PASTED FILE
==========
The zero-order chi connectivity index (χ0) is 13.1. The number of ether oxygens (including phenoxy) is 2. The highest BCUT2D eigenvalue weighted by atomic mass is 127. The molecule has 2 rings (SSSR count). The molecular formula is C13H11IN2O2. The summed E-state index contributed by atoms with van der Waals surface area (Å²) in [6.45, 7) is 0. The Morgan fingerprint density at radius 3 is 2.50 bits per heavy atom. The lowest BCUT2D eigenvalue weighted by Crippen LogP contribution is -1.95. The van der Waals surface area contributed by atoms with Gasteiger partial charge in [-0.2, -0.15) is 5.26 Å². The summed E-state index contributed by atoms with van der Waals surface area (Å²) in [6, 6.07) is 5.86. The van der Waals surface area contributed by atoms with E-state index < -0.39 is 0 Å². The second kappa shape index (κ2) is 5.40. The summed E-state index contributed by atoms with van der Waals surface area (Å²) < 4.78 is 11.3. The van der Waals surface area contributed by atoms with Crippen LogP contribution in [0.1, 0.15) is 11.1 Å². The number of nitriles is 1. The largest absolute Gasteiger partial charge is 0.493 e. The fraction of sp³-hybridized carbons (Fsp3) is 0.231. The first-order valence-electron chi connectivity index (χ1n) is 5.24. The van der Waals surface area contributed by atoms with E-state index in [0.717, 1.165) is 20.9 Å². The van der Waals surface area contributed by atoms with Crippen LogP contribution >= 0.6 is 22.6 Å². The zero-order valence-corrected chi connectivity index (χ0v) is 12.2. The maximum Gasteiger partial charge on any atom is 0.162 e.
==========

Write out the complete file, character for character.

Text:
The zero-order chi connectivity index (χ0) is 13.1. The number of ether oxygens (including phenoxy) is 2. The highest BCUT2D eigenvalue weighted by atomic mass is 127. The molecule has 2 rings (SSSR count). The molecular formula is C13H11IN2O2. The summed E-state index contributed by atoms with van der Waals surface area (Å²) in [6.45, 7) is 0. The Morgan fingerprint density at radius 3 is 2.50 bits per heavy atom. The lowest BCUT2D eigenvalue weighted by Crippen LogP contribution is -1.95. The van der Waals surface area contributed by atoms with Gasteiger partial charge in [-0.2, -0.15) is 5.26 Å². The summed E-state index contributed by atoms with van der Waals surface area (Å²) in [6, 6.07) is 5.86. The van der Waals surface area contributed by atoms with E-state index < -0.39 is 0 Å². The second kappa shape index (κ2) is 5.40. The summed E-state index contributed by atoms with van der Waals surface area (Å²) < 4.78 is 11.3. The van der Waals surface area contributed by atoms with Crippen LogP contribution in [0.1, 0.15) is 11.1 Å². The number of nitriles is 1. The largest absolute Gasteiger partial charge is 0.493 e. The fraction of sp³-hybridized carbons (Fsp3) is 0.231. The first-order valence-electron chi connectivity index (χ1n) is 5.24. The van der Waals surface area contributed by atoms with E-state index in [0.717, 1.165) is 20.9 Å². The van der Waals surface area contributed by atoms with Crippen LogP contribution >= 0.6 is 22.6 Å². The zero-order valence-corrected chi connectivity index (χ0v) is 12.2. The maximum Gasteiger partial charge on any atom is 0.162 e.